What all these positions have in common is that they engage in a struggle about the content of the notion of creativity and situate the demarcation line of the struggle horizontally.22 Geert Loving thus speaks of a ‘creative class struggle’: a struggle between different groups in society for cultural hegemony.23 It is more correct however to see it as an ordinary quarrel between different factions within the same class over the privileged position of being the creative capital of the urban economy or, if the struggle is lost, like in the case of Vanstiphout, a desparate attempt to come into the city manager’s good books. This often hilarious display of creative factions engaged in infighting, mustn’t blind us however about the true class struggle – in the traditional, Marxian sense of the term. Marlet and van Woerden for instance conclude that in Richard Florida’s theory, the label ‘creative class’ in the final instance comes down to the traditional category of high-earners.24 However, instead of following Marlet&co in their search for a more precise definition of the creative class, it seems more productive to follow Harvey’s advice when he claims that “if something looks like a class struggle and behaves like it, then we should also call it one.”

We can learn here from the stance André Thomsen took towards the attempt of the city Den Bosch to reshape itself according to the new demands of the creative age.25 Especially the residential neighbourhood Boschveld was ‘elected’ by the municipality and their private partners as the ‘place par excellence’ to further the creative revolution (it was to be demolished and replaced by a more creative, read: more up-market, urban lay-out). Thomsen side-stepped the quarrel between the municipality and the developers on the one hand and the inhabitants on the other, that was mainly dominated by the claim of the former that the inhabitants shouldn’t behave asocially and that they should sacrifice themselves for the higher cause: that of launching Den Bosch in the creative age. He conducted research that revealed how the houses up for demolition were actually, provided that a few minor adjustments were being made, in a good shape, thus dismantling the major argument of the corporations and developers that the houses were hopelessly outmoded. Thompsen concluded that it was not so much the houses but their inhabitants that were seen by the developers and authorities as the major obstacle to their dream of a creative Den Bosch. Thomsen refused in other words to situate the class struggle ‘horizontally’ and instead drew a ‘vertical’ line: that is to say, he made visible how the discussion about creativity as a condition sine qua non for a prosperous city, hides how a creative elite is being prioritized in urban planning, repressing unwanted inhabitants to an unknown destination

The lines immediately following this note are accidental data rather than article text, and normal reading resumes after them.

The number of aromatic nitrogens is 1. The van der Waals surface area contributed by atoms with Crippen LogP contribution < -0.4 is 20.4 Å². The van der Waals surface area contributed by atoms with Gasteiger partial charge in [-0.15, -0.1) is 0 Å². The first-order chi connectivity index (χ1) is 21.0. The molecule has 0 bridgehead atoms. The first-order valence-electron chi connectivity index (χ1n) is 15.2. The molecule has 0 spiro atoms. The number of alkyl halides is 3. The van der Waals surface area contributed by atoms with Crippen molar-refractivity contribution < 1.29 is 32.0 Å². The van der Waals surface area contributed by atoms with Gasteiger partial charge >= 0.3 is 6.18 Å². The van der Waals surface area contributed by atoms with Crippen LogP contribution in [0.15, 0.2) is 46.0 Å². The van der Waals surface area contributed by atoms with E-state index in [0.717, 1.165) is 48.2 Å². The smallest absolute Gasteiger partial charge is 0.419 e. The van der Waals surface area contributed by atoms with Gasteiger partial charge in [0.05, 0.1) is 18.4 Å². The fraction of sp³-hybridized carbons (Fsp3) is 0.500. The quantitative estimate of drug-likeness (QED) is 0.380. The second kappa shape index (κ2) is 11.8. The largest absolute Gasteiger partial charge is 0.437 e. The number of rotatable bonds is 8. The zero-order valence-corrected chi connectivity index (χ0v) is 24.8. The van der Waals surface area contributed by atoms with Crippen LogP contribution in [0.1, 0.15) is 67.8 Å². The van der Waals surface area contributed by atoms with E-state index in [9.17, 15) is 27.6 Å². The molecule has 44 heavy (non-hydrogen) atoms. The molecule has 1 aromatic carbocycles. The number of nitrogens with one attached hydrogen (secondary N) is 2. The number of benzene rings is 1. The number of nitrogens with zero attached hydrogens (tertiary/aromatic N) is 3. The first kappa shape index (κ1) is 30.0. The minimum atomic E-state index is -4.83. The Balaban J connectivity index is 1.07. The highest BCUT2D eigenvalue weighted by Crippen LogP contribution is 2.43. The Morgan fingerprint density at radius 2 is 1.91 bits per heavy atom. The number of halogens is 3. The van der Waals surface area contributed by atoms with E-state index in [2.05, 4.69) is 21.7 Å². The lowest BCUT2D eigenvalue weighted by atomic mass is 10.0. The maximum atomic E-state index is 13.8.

This allows us to take the thesis of Merijn Oudenampsen that in the creative city “talent [is being] sought and social problems averted”, one step further.26 The example of Den Bosch reveals that strategy of attracting and accommodating talent by the municipality and its private partners can only be presented as a ‘wonder cure’ for social problems by deporting the unwanted or untalented groups. We are thus confronted with the condition of possibility of the creative city: it can only present itself as such by first outsourcing the old, production based industry to other parts of the Netherlands or even the globe and by fragmenting the remainder of jobless low-skilled workers over the urban territory.